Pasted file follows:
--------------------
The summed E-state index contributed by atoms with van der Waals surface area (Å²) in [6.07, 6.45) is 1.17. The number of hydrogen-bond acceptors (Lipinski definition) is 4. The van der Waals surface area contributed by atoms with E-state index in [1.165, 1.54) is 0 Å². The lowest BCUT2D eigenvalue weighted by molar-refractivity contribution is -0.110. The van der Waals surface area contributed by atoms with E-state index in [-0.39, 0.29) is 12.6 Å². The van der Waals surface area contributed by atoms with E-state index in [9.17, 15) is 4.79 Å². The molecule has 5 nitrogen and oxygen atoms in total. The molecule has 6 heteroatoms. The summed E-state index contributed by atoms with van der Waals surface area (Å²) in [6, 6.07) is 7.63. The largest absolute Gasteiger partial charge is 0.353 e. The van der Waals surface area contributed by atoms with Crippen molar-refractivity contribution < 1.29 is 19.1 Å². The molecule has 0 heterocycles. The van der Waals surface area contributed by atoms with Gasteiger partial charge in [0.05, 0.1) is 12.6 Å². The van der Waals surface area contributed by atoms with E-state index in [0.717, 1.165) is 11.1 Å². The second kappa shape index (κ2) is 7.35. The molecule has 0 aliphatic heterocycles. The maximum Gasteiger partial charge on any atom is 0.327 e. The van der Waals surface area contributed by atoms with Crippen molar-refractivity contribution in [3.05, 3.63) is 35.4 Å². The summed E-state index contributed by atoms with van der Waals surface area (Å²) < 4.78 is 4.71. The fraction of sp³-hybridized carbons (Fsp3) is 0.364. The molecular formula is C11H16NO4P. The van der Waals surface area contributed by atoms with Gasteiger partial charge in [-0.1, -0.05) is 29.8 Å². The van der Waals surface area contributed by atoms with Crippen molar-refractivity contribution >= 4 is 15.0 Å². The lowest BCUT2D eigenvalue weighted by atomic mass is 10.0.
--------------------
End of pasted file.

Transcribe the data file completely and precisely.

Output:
The summed E-state index contributed by atoms with van der Waals surface area (Å²) in [6.07, 6.45) is 1.17. The number of hydrogen-bond acceptors (Lipinski definition) is 4. The van der Waals surface area contributed by atoms with E-state index in [1.165, 1.54) is 0 Å². The lowest BCUT2D eigenvalue weighted by molar-refractivity contribution is -0.110. The van der Waals surface area contributed by atoms with E-state index in [-0.39, 0.29) is 12.6 Å². The van der Waals surface area contributed by atoms with E-state index in [9.17, 15) is 4.79 Å². The molecule has 5 nitrogen and oxygen atoms in total. The molecule has 6 heteroatoms. The summed E-state index contributed by atoms with van der Waals surface area (Å²) in [6, 6.07) is 7.63. The largest absolute Gasteiger partial charge is 0.353 e. The van der Waals surface area contributed by atoms with Crippen molar-refractivity contribution < 1.29 is 19.1 Å². The molecule has 0 heterocycles. The van der Waals surface area contributed by atoms with Gasteiger partial charge in [0.05, 0.1) is 12.6 Å². The van der Waals surface area contributed by atoms with E-state index in [0.717, 1.165) is 11.1 Å². The second kappa shape index (κ2) is 7.35. The molecule has 0 aliphatic heterocycles. The maximum Gasteiger partial charge on any atom is 0.327 e. The van der Waals surface area contributed by atoms with Crippen molar-refractivity contribution in [3.05, 3.63) is 35.4 Å². The summed E-state index contributed by atoms with van der Waals surface area (Å²) < 4.78 is 4.71. The fraction of sp³-hybridized carbons (Fsp3) is 0.364. The molecular formula is C11H16NO4P. The van der Waals surface area contributed by atoms with Gasteiger partial charge in [-0.1, -0.05) is 29.8 Å². The van der Waals surface area contributed by atoms with Crippen molar-refractivity contribution >= 4 is 15.0 Å². The lowest BCUT2D eigenvalue weighted by atomic mass is 10.0.